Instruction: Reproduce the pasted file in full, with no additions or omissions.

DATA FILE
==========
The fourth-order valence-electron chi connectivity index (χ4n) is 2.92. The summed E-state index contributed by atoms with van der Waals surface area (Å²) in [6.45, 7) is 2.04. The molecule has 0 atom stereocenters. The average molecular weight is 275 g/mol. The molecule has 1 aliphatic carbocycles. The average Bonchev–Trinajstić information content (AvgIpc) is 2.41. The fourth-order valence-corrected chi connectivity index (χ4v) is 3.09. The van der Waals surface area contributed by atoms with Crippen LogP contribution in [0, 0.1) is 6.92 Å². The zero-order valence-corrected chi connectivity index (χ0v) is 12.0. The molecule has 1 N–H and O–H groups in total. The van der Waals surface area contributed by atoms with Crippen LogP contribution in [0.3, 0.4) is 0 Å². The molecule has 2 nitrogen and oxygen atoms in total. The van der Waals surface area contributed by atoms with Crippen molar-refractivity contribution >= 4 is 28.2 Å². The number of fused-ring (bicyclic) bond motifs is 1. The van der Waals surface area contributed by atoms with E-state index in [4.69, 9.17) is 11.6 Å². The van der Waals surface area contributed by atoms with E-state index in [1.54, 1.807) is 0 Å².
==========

The fourth-order valence-electron chi connectivity index (χ4n) is 2.92. The summed E-state index contributed by atoms with van der Waals surface area (Å²) in [6.45, 7) is 2.04. The molecule has 0 atom stereocenters. The average molecular weight is 275 g/mol. The molecule has 1 aliphatic carbocycles. The average Bonchev–Trinajstić information content (AvgIpc) is 2.41. The fourth-order valence-corrected chi connectivity index (χ4v) is 3.09. The van der Waals surface area contributed by atoms with Crippen LogP contribution in [0, 0.1) is 6.92 Å². The zero-order valence-corrected chi connectivity index (χ0v) is 12.0. The molecule has 1 N–H and O–H groups in total. The van der Waals surface area contributed by atoms with Crippen LogP contribution in [0.3, 0.4) is 0 Å². The molecule has 2 nitrogen and oxygen atoms in total. The van der Waals surface area contributed by atoms with Crippen molar-refractivity contribution >= 4 is 28.2 Å². The number of fused-ring (bicyclic) bond motifs is 1. The van der Waals surface area contributed by atoms with E-state index in [4.69, 9.17) is 11.6 Å². The van der Waals surface area contributed by atoms with E-state index in [1.54, 1.807) is 0 Å².